1
The Problem

You open your morning newspaper, and there under a front-page headline reading 'Accused Child Molester Arrested" are your name and photograph. You have not been either accused or arrested. The paper has made a major mistake in identifying the person accused. You immediately call this mistake to the paper's attention, and the following day in a box on page three under the heading "Correction," the paper admits its error and apologizes for any inconvenience that may have been caused.

As a result of this episode, your life changes significantly. Your friends, neighbors, and associates have all read the original newspaper story. While many may also have read the correction published the next day, suspicion has been planted about your moral character and psychological stability. Although no one says anything directly to you, you perceive the strange looks and feel the changes in attitude that have taken place.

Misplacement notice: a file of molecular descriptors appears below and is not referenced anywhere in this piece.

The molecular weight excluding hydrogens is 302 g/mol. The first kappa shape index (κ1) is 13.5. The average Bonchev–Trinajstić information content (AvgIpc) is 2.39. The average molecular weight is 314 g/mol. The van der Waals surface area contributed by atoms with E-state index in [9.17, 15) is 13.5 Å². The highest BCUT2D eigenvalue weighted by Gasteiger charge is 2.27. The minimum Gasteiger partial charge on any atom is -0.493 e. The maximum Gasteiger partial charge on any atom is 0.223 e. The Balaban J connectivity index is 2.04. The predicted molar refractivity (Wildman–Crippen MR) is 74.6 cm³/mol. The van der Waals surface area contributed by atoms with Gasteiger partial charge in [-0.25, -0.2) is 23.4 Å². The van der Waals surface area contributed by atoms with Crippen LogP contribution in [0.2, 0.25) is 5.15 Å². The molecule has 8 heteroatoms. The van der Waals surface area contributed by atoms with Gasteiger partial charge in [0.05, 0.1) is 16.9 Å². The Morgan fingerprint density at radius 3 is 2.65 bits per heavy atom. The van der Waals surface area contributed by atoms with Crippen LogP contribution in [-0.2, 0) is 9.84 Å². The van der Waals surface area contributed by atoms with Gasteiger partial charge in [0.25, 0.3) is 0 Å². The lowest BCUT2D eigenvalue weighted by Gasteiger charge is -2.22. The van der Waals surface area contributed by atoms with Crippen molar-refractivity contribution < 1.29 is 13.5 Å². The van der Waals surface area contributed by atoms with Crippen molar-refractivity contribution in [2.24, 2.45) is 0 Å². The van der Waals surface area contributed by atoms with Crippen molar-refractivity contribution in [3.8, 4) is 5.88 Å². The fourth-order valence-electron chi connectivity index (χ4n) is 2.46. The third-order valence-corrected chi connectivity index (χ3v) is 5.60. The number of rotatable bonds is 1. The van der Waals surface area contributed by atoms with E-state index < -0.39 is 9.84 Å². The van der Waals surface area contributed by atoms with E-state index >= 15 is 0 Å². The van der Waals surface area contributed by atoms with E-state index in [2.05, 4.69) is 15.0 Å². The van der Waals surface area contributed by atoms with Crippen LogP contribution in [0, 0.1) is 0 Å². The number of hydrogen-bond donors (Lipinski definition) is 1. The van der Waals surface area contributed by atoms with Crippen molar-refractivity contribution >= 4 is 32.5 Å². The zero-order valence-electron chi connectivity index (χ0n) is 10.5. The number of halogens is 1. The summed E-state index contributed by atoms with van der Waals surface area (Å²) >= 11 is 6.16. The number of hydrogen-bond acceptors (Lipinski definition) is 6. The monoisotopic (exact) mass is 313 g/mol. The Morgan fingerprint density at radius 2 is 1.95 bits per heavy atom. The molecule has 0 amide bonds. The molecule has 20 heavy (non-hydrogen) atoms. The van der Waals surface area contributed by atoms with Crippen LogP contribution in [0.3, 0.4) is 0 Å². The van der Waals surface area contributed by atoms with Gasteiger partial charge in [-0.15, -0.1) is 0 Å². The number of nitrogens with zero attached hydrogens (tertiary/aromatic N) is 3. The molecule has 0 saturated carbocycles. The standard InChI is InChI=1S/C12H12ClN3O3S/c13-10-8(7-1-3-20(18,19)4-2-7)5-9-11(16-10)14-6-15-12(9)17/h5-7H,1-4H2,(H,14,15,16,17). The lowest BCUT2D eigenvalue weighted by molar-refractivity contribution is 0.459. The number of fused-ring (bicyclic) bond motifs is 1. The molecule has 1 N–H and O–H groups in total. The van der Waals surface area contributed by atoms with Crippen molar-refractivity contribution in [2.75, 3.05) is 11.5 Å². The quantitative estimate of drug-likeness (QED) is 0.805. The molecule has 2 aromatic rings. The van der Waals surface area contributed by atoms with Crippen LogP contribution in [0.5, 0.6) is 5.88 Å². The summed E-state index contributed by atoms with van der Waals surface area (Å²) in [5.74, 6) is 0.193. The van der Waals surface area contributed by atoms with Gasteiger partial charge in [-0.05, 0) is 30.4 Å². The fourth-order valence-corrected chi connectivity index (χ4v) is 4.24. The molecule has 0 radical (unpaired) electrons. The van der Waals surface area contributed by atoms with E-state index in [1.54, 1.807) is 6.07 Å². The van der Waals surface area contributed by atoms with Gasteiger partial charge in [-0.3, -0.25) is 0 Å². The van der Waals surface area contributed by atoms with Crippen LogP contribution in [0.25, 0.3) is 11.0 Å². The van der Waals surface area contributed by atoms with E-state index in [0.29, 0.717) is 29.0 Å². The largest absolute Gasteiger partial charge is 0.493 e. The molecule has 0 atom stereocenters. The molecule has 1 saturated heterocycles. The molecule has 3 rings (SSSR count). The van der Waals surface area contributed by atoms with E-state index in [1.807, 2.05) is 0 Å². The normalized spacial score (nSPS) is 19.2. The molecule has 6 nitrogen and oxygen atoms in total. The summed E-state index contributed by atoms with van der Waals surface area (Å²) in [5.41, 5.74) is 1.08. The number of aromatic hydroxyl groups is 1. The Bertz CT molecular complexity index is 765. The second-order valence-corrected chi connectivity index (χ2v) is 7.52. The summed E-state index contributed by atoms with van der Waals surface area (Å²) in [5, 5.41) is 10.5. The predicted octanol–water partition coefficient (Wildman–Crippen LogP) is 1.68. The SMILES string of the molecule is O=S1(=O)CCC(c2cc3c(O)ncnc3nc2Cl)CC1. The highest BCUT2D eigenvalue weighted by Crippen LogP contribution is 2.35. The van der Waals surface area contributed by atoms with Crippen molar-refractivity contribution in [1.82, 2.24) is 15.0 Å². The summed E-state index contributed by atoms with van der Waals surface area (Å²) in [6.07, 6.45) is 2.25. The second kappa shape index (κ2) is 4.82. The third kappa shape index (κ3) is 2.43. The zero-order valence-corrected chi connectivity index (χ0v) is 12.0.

-1-

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Errors, Lies, and Libel
Table of contents

Table of contents

  • Errors, Lies, and Libel *
  • Contents v
  • Foreword vii
  • Preface xiii
  • 1: The Problem 1
  • 2: Commissioner Sullivan and the New York Times 9
  • 3: Barry Goldwater and Fact Magazine 33
  • 4: Police Defame George Rosenbloom 60
  • 5: The Definitive Definition of a Public Person 78
  • 6: The Rules of Libel—beyond Comprehension 100
  • 7: Defamation Suits as Political Tools 122
  • 8: What to Do About Defamation 139
  • Selected Annotated Bibliography *
  • Annotated Case List 155
  • Selected Annotated Bibliography 167
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